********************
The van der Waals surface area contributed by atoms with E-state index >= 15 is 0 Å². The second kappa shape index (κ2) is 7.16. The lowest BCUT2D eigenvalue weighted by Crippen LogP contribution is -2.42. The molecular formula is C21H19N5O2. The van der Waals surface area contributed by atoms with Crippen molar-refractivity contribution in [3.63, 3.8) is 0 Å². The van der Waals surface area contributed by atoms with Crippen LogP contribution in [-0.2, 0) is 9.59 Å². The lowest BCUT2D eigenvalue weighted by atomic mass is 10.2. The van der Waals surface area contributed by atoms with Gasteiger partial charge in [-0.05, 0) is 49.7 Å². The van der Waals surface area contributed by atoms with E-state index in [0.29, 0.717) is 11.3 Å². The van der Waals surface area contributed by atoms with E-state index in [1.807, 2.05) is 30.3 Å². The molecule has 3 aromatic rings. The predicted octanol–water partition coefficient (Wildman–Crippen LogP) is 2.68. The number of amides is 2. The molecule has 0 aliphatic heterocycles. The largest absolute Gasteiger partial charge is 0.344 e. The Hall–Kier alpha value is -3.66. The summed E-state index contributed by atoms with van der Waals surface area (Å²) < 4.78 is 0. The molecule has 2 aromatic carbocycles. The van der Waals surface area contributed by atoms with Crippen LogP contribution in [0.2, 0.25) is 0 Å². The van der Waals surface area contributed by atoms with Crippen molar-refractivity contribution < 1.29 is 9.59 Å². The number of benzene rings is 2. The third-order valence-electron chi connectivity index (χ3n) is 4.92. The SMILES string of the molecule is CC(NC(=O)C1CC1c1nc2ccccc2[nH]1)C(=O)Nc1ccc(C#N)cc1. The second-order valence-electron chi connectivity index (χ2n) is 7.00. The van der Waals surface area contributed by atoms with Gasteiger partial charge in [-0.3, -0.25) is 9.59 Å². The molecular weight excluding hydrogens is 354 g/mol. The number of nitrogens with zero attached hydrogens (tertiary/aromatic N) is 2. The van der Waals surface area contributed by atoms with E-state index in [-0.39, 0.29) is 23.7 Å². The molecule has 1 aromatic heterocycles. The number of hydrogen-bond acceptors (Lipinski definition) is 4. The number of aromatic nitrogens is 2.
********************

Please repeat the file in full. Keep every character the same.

The van der Waals surface area contributed by atoms with E-state index >= 15 is 0 Å². The second kappa shape index (κ2) is 7.16. The lowest BCUT2D eigenvalue weighted by Crippen LogP contribution is -2.42. The molecular formula is C21H19N5O2. The van der Waals surface area contributed by atoms with Crippen molar-refractivity contribution in [3.63, 3.8) is 0 Å². The van der Waals surface area contributed by atoms with Crippen LogP contribution in [-0.2, 0) is 9.59 Å². The lowest BCUT2D eigenvalue weighted by atomic mass is 10.2. The van der Waals surface area contributed by atoms with Gasteiger partial charge in [-0.05, 0) is 49.7 Å². The van der Waals surface area contributed by atoms with E-state index in [0.29, 0.717) is 11.3 Å². The van der Waals surface area contributed by atoms with E-state index in [1.807, 2.05) is 30.3 Å². The molecule has 3 aromatic rings. The predicted octanol–water partition coefficient (Wildman–Crippen LogP) is 2.68. The number of amides is 2. The molecule has 0 aliphatic heterocycles. The largest absolute Gasteiger partial charge is 0.344 e. The Hall–Kier alpha value is -3.66. The summed E-state index contributed by atoms with van der Waals surface area (Å²) < 4.78 is 0. The molecule has 2 aromatic carbocycles. The van der Waals surface area contributed by atoms with Crippen LogP contribution in [0.2, 0.25) is 0 Å². The van der Waals surface area contributed by atoms with Crippen molar-refractivity contribution < 1.29 is 9.59 Å². The number of benzene rings is 2. The third-order valence-electron chi connectivity index (χ3n) is 4.92. The SMILES string of the molecule is CC(NC(=O)C1CC1c1nc2ccccc2[nH]1)C(=O)Nc1ccc(C#N)cc1. The second-order valence-electron chi connectivity index (χ2n) is 7.00. The van der Waals surface area contributed by atoms with Gasteiger partial charge in [-0.3, -0.25) is 9.59 Å². The molecular weight excluding hydrogens is 354 g/mol. The number of nitrogens with zero attached hydrogens (tertiary/aromatic N) is 2. The van der Waals surface area contributed by atoms with E-state index in [-0.39, 0.29) is 23.7 Å². The molecule has 1 aromatic heterocycles. The number of hydrogen-bond acceptors (Lipinski definition) is 4. The number of aromatic nitrogens is 2.